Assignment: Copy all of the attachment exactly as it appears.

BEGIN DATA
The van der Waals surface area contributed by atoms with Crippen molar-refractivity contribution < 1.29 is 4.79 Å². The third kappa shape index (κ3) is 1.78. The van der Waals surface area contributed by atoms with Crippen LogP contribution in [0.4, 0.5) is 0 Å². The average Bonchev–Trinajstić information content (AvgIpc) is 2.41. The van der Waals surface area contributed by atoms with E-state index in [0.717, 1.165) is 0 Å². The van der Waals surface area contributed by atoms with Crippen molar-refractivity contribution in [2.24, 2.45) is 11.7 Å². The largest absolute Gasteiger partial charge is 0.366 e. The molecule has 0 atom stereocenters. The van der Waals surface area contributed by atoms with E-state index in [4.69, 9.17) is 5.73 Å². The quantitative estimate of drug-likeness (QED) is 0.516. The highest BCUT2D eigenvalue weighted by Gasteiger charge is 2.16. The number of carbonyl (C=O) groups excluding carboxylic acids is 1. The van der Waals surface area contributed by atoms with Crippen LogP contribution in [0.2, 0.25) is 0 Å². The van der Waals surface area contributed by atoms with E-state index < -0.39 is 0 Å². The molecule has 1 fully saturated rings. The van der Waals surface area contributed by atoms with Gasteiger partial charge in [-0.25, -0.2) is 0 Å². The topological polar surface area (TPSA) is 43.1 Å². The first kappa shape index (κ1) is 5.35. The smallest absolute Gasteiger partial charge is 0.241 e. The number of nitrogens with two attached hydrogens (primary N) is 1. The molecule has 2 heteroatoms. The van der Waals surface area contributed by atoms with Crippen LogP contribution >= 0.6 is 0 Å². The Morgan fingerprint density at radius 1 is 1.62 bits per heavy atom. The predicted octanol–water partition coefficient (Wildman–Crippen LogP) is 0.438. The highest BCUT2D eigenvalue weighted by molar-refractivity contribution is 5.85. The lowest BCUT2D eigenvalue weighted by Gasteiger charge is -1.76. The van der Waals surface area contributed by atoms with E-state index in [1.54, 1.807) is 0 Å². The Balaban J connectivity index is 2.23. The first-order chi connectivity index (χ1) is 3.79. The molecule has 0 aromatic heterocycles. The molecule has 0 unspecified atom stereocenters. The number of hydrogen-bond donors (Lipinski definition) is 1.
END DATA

The van der Waals surface area contributed by atoms with Crippen molar-refractivity contribution < 1.29 is 4.79 Å². The third kappa shape index (κ3) is 1.78. The van der Waals surface area contributed by atoms with Crippen LogP contribution in [0.4, 0.5) is 0 Å². The average Bonchev–Trinajstić information content (AvgIpc) is 2.41. The van der Waals surface area contributed by atoms with E-state index in [0.717, 1.165) is 0 Å². The van der Waals surface area contributed by atoms with Crippen molar-refractivity contribution in [2.24, 2.45) is 11.7 Å². The largest absolute Gasteiger partial charge is 0.366 e. The molecule has 0 atom stereocenters. The van der Waals surface area contributed by atoms with E-state index in [4.69, 9.17) is 5.73 Å². The quantitative estimate of drug-likeness (QED) is 0.516. The highest BCUT2D eigenvalue weighted by Gasteiger charge is 2.16. The number of carbonyl (C=O) groups excluding carboxylic acids is 1. The van der Waals surface area contributed by atoms with Crippen LogP contribution in [0.2, 0.25) is 0 Å². The van der Waals surface area contributed by atoms with E-state index < -0.39 is 0 Å². The molecule has 1 fully saturated rings. The van der Waals surface area contributed by atoms with Gasteiger partial charge in [-0.25, -0.2) is 0 Å². The topological polar surface area (TPSA) is 43.1 Å². The first kappa shape index (κ1) is 5.35. The smallest absolute Gasteiger partial charge is 0.241 e. The number of nitrogens with two attached hydrogens (primary N) is 1. The molecule has 2 heteroatoms. The van der Waals surface area contributed by atoms with Crippen LogP contribution >= 0.6 is 0 Å². The Morgan fingerprint density at radius 1 is 1.62 bits per heavy atom. The predicted octanol–water partition coefficient (Wildman–Crippen LogP) is 0.438. The highest BCUT2D eigenvalue weighted by molar-refractivity contribution is 5.85. The lowest BCUT2D eigenvalue weighted by Gasteiger charge is -1.76. The van der Waals surface area contributed by atoms with E-state index in [1.54, 1.807) is 0 Å². The Balaban J connectivity index is 2.23. The first-order chi connectivity index (χ1) is 3.79. The molecule has 0 aromatic heterocycles. The molecule has 0 unspecified atom stereocenters. The number of hydrogen-bond donors (Lipinski definition) is 1.